by Keith Shadwick
Backbeat Books, 320 pp., $29.95 (paper)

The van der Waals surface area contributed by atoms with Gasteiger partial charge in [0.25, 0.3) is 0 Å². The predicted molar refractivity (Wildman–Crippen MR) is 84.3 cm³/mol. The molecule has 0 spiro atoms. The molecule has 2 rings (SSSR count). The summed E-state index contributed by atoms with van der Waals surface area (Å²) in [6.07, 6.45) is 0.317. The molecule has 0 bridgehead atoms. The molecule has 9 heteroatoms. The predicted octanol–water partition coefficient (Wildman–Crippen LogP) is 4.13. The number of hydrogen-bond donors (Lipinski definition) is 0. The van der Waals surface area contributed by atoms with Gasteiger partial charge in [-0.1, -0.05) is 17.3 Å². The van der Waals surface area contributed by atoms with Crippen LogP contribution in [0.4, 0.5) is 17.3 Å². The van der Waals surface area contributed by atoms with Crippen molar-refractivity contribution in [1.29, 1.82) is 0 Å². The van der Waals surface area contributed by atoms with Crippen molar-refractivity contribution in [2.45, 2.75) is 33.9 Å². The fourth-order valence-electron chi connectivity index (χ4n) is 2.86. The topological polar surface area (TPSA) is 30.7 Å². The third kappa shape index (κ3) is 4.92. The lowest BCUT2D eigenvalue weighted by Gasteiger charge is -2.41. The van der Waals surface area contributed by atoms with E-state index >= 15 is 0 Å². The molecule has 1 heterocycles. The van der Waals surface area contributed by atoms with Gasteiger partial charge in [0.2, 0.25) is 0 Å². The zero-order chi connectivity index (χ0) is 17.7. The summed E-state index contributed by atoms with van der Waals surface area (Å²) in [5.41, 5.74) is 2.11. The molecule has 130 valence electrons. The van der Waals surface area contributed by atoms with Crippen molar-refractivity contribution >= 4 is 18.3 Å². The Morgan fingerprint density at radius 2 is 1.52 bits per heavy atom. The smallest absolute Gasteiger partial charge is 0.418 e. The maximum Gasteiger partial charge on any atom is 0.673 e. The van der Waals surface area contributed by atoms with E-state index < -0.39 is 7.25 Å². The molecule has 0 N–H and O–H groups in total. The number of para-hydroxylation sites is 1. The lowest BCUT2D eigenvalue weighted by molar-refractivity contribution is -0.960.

Mud sharks and all, Led Zeppelin bestrode the Seventies like a rock & roll re-creation of the ancient myths: two fair-haired boys, a whale of a drummer, and a skinny guitar wizard, goaded by the fates into immortality and doomed to a tragic end. Even today their albums outsell a healthy percentage of so-called "new" music, as they stoke the flames with periodic releases like last year's 3-DVD opus. Their story, which began when seasoned London session men Jimmy Page and John Paul Jones met up with Birmingham boys Robert Plant and John Bonham in that epochal year 1968, is far too epic to be confined to the printed page, but Keith Shadwick doesn't let that stop him. Shadwick has several similar Herculean undertakings under his belt Jimi Hendrix: Musician, The Illustrated Story of Jazz so he's up to the task, daunting as it is. He begins with Zeppelin's origins in the wake of the Yardbirds' split and microscopically parses every last bit of recorded material and utterance to Melody Maker until Bonham's untimely 1980 demise, after which, he writes, "It is the story of a band, not four individuals, and it ends here." And that's it. Not for anyone who thinks the story begins and ends with "Stairway to Heaven," Shadwick's lavishly illustrated tome spells it out step by step, song by song, tour by tour, until there's no more tale left to tell. It's a tale for the ages, to be sure, and this hefty volume beckons you to open the cover and ramble on.
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